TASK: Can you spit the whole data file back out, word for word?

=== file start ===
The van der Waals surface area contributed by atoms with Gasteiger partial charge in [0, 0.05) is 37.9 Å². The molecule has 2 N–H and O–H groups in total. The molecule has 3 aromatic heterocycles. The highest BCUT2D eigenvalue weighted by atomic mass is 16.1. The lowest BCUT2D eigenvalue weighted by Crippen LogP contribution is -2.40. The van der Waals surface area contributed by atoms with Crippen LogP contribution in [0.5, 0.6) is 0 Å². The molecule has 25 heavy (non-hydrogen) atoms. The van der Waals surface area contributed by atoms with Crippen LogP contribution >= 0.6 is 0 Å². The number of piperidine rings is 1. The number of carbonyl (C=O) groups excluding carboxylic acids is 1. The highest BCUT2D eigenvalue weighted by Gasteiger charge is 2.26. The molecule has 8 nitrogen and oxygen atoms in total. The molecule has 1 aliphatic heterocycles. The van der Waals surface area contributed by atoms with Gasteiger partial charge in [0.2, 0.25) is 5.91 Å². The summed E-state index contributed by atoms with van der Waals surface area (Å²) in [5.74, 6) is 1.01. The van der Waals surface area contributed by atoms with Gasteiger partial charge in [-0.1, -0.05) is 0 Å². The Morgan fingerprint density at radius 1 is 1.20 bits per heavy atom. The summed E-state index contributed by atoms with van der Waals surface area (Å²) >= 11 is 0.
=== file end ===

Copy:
The van der Waals surface area contributed by atoms with Gasteiger partial charge in [0, 0.05) is 37.9 Å². The molecule has 2 N–H and O–H groups in total. The molecule has 3 aromatic heterocycles. The highest BCUT2D eigenvalue weighted by atomic mass is 16.1. The lowest BCUT2D eigenvalue weighted by Crippen LogP contribution is -2.40. The van der Waals surface area contributed by atoms with Crippen LogP contribution in [0.5, 0.6) is 0 Å². The molecule has 25 heavy (non-hydrogen) atoms. The van der Waals surface area contributed by atoms with Crippen LogP contribution >= 0.6 is 0 Å². The number of piperidine rings is 1. The number of carbonyl (C=O) groups excluding carboxylic acids is 1. The highest BCUT2D eigenvalue weighted by Gasteiger charge is 2.26. The molecule has 8 nitrogen and oxygen atoms in total. The molecule has 1 aliphatic heterocycles. The van der Waals surface area contributed by atoms with Gasteiger partial charge in [0.2, 0.25) is 5.91 Å². The summed E-state index contributed by atoms with van der Waals surface area (Å²) in [5.74, 6) is 1.01. The van der Waals surface area contributed by atoms with Gasteiger partial charge in [-0.1, -0.05) is 0 Å². The Morgan fingerprint density at radius 1 is 1.20 bits per heavy atom. The summed E-state index contributed by atoms with van der Waals surface area (Å²) >= 11 is 0.